In a whiny voice he continued, “‘My son has fallen ill and I cannot leave my house.’ And “I have bought a new field and must go inspect it,” and the ever popular “I must wash my hair this night.”
Jesus laughed at Brick’s thin, high mimicking.
“And the word ‘hammer’!” and Brick clapped his hands loudly and forcefully once.
“Your last word, the word that you paused before uttering not sure that you wanted to have it in your story. You Jews associate ‘hammer’ with Judah Maccabee, your liberator, whereas we might hear the word ‘hammer’ only as a blunt instrument which pounds. And then again, it may mean ‘one who hams’ and when I hear the word ‘ham’, I’m already on my way past the pig to the skillet! And to you, ‘bacon’ will mean nothing clean! But, I digress.”
“The king was enraged at these excuses and so he sent his messengers out to the streets and roads with instructions to invite all and sundry that they meet and bring them to the banquet. And his messengers went out and brought back the sick and lame, the hungry, the thirsty, the poor, the unimportant, the invisible and the sinners!”
“Oh, my goodness, the sinners! A cavalcade of sinners of every stripe and tint! Rogues, scoundrels, cutthroats, rascals, ne’er-do-wells, scamps, scalawags, culprits, malefactors, crooks, cads and miscreants. The greedy, the lust-filled, the cruel, the fornicators, the bitter, the ungrateful, the drunks; don’t even get me starting listing the lawbreakers!! And did I mention that there was going to be wine?! So, it’s like this, if you want to have a fun party, you don’t invite a bunch of religious nuts, right?! In fact, it begs the question. Do you even like religious people?”
“Well, I…,” demurred Jesus cautiously.
“No, no. It’s a rhetorical question. Don’t answer,” said Brick.
“Speaking of religious nuts and hammers, you yourself, Carpenter, are something of a hammer. You crack those nuts on the head! But you’ve also got a streak of mercy a mile wide. You forgive. That’s what you do.”
But all the while he had been speaking, his mind kept stealing back to the thought of being turned in to the Romans as a fugitive slave and that thought would stick in his craw and he decided to weave into his story an appeal to the mercy of this man.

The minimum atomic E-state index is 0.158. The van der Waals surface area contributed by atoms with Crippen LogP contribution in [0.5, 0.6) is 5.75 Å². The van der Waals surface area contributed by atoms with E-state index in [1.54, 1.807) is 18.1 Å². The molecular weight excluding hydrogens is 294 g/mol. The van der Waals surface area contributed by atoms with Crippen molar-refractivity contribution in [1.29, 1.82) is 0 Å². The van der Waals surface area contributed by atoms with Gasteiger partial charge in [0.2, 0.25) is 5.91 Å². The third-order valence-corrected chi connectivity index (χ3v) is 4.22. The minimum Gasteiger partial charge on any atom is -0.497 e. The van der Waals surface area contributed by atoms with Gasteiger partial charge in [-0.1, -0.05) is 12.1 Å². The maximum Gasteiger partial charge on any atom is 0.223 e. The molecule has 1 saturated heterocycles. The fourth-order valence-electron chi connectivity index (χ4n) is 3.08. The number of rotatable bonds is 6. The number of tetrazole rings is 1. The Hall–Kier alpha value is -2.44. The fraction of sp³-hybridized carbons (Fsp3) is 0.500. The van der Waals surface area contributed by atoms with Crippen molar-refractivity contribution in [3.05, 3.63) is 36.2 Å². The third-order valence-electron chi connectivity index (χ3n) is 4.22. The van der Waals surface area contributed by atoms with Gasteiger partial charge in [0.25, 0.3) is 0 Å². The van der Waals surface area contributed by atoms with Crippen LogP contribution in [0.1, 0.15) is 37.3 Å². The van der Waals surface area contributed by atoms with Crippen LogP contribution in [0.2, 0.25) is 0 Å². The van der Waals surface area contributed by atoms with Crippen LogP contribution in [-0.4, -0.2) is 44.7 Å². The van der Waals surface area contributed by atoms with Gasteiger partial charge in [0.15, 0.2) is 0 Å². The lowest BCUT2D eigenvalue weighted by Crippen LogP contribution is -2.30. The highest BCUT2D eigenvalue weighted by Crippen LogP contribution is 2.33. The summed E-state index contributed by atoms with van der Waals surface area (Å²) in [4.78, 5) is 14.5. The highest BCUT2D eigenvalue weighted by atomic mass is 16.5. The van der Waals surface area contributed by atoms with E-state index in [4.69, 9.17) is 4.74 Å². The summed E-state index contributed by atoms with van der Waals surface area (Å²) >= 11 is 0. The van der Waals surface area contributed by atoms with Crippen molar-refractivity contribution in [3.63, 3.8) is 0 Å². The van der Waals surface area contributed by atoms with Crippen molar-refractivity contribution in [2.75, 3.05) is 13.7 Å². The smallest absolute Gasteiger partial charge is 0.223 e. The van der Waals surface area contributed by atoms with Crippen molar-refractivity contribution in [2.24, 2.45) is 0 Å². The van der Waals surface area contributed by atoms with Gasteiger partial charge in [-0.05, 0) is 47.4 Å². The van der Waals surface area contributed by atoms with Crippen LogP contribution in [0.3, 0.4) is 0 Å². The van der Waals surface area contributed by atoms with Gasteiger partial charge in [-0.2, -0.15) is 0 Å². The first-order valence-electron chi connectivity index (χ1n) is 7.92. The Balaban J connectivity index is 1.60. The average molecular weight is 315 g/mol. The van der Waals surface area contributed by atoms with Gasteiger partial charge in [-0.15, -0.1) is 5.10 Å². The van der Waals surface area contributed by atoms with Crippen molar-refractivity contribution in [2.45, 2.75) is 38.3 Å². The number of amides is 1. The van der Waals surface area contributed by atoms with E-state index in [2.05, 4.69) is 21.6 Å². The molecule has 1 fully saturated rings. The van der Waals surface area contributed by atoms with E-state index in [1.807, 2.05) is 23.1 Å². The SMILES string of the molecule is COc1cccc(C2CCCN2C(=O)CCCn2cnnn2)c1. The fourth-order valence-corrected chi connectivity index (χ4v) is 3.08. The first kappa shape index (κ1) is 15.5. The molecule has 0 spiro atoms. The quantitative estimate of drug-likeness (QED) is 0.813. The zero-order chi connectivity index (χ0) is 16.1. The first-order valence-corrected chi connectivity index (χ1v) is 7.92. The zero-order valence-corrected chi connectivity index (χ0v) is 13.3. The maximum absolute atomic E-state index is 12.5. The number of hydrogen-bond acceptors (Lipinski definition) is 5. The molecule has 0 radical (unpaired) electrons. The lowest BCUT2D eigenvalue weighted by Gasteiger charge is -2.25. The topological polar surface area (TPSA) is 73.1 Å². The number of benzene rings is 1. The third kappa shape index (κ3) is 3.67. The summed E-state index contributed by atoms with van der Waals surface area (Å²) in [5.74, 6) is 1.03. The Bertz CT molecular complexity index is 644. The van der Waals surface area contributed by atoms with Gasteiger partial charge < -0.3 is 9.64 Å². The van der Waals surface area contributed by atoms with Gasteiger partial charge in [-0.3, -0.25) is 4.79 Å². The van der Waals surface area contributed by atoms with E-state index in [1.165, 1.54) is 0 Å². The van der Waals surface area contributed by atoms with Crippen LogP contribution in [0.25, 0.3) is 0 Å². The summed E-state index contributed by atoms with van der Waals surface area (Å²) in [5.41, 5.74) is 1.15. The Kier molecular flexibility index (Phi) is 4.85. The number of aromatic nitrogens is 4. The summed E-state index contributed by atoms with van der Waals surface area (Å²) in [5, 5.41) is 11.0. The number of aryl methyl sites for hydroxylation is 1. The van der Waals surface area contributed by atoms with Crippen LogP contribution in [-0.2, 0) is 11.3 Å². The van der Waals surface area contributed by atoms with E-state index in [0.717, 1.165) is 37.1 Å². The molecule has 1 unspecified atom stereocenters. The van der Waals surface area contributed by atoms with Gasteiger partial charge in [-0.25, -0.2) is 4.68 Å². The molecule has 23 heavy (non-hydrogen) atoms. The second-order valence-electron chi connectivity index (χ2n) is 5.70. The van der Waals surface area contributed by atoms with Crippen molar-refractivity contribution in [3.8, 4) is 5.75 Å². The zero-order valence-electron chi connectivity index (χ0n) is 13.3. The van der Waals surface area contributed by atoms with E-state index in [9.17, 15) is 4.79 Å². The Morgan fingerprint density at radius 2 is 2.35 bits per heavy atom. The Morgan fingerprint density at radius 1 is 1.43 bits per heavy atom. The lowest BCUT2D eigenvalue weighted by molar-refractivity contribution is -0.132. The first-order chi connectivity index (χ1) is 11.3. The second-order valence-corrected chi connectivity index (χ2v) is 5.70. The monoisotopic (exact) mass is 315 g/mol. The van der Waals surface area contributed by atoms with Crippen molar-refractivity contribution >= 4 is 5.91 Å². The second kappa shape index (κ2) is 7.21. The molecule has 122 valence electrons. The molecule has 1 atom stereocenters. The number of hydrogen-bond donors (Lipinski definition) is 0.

“There have been many uprisings by slaves and I suppose that as long as men are enslaved they will continue to yearn for freedom from their bondage. Your people cried out to a God who took mercy on them and led them to safety. Not many of the gods are willing to do that!”
“About 100 years ago a gladiator slave named Spartacus led a rebellion. Thousands of slaves ran away from their masters and joined him. They won several battles against the Roman legions, but in the end they were defeated and 6666 slaves were captured. It would have been better for them to be killed in battle for these survived to ‘decorate’ 160 miles of the road to Rome with their crucified bodies – 42 men crucified for each mile of the road. Their bodies were left on the crosses for years as a sign, as a deterrent to other slaves.”
Warming to his topic with his vivid imagination fully engaged Brick began a discourse on the horrors of crucifixion detailing especially the nails and how they pierce the hands and feet to hold the wretched victim fast to the cross.
Jesus winced at the description and he noticed something of a change in Brick’s eyes. He was just about to risk commenting on it when Brick suddenly began to speak as if not quite himself, the words simply coming to him and he releasing them from his mouth and he said, “You are Mercy. You are Banquet. No more Hammer. You are the Mercy of God. You are the Banquet of life. As you’ve given up carpentry, you must give up the hammer leaving only mercy and banquet. You will liberate without the hammer.”
Brick shook his head and returned to the moment and proclaimed, “Your Story! Live it and breathe it, Carpenter!” Brick seemed slightly confused as if he himself did not know what had happened to his recitation, but it struck him as confused and disordered and possibly pointless. Maybe his listener had made something of it more than he himself had.
Jesus had been captivated by certain thoughts and he was staring into space when the recital concluded. His head jerked ever so slightly with an illumination which also brought him back to the present moment and with a polite golf clap, he congratulated Brick on his story and Mortar on his meal, and said jokingly, “So, you boys would like to butcher and scribble, food for the body and food for the soul?”
“As you put it, butchering and scribbling is rather a crude characterization, but you’ve got the seminal idea,” said Brick.
“Eat, drink…,” said Mortar. But Brick cut him off and cried out, “…and be literate!”
“I’d be honored for you two gentlemen to be my very first two Para-Apostles,” announced Jesus grandly.
“Wow! Really? D’ya mean it?!” cried the Brick.
“Well, yes, I do indeed,” said Jesus.
“Wow! Really? What’s exactly a para-pustule?” asked Mortar, slightly confused.
“Para-apostle. It’s like an apostle that’s in training,” explained Brick to Mortar’s query.
“Oh. I knew that,” said Mortar unconvincingly.
“And,” Jesus hastened to add, “your former ‘status’ is a thing of the past. We are all about renewal here.”